Rules change all the time, like whether newborns should sleep on their sides or stomachs. The same seems to be true of artists using watermarks. Everyone has an opinion and ultimately every artist does what they feel is right for their art on the web. I thought it would be interesting to see where our readers stand on the topic and to explore some updated ideas on the issues. Once upon a time, watermarks were for protecting your art from theft. But not anymore. Take the poll and then I’ll explain.
What follows is my personal opinion. It should not be taken as fact. We all ultimately do what we feel comfortable with when it comes to sharing our art across the web.
We’ve all heard the two sides to this argument:
1. Watermarks protect your art from theft.
2. Watermarks are ugly and put off buyers.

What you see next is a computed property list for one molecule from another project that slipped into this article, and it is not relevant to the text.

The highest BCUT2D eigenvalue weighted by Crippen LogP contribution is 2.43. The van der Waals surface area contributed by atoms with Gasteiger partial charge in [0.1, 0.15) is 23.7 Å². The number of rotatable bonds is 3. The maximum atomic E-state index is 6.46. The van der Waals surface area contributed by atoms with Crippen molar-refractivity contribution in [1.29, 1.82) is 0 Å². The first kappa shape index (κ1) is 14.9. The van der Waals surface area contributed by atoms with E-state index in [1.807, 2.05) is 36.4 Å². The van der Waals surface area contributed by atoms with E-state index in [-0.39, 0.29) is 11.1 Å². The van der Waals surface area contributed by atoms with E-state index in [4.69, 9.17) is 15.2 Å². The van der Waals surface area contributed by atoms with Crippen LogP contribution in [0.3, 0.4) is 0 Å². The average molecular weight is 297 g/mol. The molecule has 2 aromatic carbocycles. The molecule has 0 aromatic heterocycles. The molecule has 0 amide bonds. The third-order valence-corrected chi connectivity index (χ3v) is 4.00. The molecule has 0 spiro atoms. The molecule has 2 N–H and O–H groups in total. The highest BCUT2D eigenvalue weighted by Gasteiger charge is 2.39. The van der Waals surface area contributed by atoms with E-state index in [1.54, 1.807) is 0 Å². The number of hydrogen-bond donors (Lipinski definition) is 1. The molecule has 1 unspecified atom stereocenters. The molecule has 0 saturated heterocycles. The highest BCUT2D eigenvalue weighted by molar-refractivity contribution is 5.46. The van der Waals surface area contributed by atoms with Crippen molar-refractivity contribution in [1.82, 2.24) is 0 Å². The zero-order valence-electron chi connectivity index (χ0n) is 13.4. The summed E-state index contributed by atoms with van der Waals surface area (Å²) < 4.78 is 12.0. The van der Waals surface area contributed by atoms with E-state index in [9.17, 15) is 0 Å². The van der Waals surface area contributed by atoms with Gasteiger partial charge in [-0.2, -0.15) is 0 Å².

One of these statements is myth. Can you guess which one?
Watermarks DO NOT protect your art from theft. However, they don’t necessarily put off buyers and they don’t have to be ugly. So what is the purpose of a watermark in the 21st century?
It’s like the telephone game, where you stand in a line and pass a message on to the person next you. By the time the message reaches the end of the line it’s usually a far cry from the original. Imagine a similar situation with an artwork that’s been repinned thirty times on Pinterest. Maybe you were the original source of the pin and you put in the description your copyright info. But the next ten people who repinned your artwork changed the description to, Beautiful! or Stunning! Then it’s repinned from those people another ten times. By the time the 50th person see it they may have no idea where the image came from or knowledge of its creator. But. If you’ve put a small watermark with your info, like my painting shown to the left, wherever you art ends up a viewer will know you as the creator.
I’ve placed the copyright info on my painting The Moon off to the side, that way it doesn’t detract from the artwork but still gives me clear credit and a name for viewers to Google.
Now it’s your turn. Let us know in the comments if you use a watermark on your art or if you don’t! We want to hear your thoughts.